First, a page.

Like a Flashlight, But Better (My Huge-Hearted Friend)

A story about honesty, authenticity, and finding your forcelight. From Bethany Toews and Ayesha Ophelia.

For as long as I can remember, I have felt that what stands out most in a room full of people isn’t what they are saying, but what they aren’t saying. As a child it seemed the most natural and uncomplicated choice to say what I was actually thinking or feeling. But boy howdy did I find otherwise! Time and again the offering of my undiluted truth was met with resistance, or blatant disapproval. The dropped jaw. The shaking head. That look. The dreaded report back to my parents. Once in Sunday school after listening all about the glories that awaited us in the sky when we die, I uttered my honest response, “Heaven sounds boring.” Let’s just say that didn’t go over well.
 
My stomach hurt ALL the time. A war waged inside between myself and the rules that threatened to crowd me out. Between what I was told and what my whole body felt. It was a hell on earth — feeling that the only way to survive was to learn to lie. When all of me just wanted to tell the truth. But slowly, I learned to edit myself for safety’s sake. Authenticity can feel downright dangerous sometimes.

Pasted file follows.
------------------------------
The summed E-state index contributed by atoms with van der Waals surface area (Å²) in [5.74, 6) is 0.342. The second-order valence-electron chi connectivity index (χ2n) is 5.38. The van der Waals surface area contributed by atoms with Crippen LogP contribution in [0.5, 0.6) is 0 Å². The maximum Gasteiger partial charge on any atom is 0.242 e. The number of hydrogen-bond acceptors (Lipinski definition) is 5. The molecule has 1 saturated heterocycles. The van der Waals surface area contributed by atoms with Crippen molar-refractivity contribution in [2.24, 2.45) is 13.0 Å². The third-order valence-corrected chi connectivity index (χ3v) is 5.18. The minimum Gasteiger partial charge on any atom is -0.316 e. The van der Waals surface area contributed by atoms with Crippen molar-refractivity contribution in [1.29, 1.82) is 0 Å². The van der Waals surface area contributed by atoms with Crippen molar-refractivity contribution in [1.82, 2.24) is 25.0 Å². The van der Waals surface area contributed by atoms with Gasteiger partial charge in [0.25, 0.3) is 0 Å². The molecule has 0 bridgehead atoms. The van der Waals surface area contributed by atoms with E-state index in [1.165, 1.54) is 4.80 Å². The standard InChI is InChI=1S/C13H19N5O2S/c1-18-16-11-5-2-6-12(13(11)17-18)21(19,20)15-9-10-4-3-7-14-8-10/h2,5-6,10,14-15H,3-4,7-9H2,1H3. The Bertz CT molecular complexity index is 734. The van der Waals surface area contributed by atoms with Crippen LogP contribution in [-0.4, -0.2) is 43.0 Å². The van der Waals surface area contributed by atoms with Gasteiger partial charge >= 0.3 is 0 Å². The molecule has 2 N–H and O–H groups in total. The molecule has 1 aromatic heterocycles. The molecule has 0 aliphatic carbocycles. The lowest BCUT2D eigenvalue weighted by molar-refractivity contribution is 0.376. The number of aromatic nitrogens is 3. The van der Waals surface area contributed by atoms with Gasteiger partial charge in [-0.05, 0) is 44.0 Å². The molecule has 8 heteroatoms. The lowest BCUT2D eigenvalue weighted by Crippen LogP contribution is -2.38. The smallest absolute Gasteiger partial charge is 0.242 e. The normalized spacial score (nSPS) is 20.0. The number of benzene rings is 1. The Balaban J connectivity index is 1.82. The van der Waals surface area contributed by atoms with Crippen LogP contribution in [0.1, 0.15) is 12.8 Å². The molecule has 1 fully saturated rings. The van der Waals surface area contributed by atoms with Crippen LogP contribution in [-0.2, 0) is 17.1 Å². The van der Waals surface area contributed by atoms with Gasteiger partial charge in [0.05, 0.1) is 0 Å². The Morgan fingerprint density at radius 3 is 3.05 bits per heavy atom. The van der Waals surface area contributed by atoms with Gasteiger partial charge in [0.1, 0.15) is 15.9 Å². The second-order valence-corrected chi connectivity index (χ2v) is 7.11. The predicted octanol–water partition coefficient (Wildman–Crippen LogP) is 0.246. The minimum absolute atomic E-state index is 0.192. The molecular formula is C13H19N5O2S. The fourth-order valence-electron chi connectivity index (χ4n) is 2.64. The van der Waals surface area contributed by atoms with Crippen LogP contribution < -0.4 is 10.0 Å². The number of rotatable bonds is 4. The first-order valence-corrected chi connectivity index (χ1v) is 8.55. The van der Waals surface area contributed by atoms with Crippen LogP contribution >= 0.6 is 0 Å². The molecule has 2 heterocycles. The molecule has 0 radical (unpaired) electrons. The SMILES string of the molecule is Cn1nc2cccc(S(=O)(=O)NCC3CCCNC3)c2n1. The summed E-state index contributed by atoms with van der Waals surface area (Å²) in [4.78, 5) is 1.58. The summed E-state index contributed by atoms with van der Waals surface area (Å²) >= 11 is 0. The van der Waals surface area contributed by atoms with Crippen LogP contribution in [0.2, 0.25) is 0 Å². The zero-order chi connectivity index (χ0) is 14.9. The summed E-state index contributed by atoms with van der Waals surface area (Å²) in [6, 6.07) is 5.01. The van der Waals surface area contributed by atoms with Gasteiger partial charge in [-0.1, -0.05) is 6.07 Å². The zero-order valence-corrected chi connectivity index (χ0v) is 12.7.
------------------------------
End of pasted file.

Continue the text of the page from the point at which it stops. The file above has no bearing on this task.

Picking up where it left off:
I am still recovering.
 
We are taught the virtue of honesty while repeatedly being shown the art of the lie. From Santa Claus to standards of beauty. We are raised on fiction. Smiling strangers on the screen tell us a cold beer will win us friends and a new car will make us more adventurous. Politicians and people in power perform perjury with such regularity that we have come to expect it. The news reports and contradicts at a steady clip and the line between information and disinformation grows hard to discern. While seeking the truth is gutsy, it can make for a lot of indigestion. Sincerity sounds pleasant in theory but is often messy in action.
 
Getting real can get really awkward.
 
As I grew, I continued to bump up against sharp edges in the heartfelt admissions that continued to slip out. And I did grow tender enough to try hiding for a while. And that, my friends, felt like a slow and steady form of dying. I spent my twenties shut in and shut down. I didn’t feel close to anyone. I was more intimate with a jar of peanut butter than my so-called friends.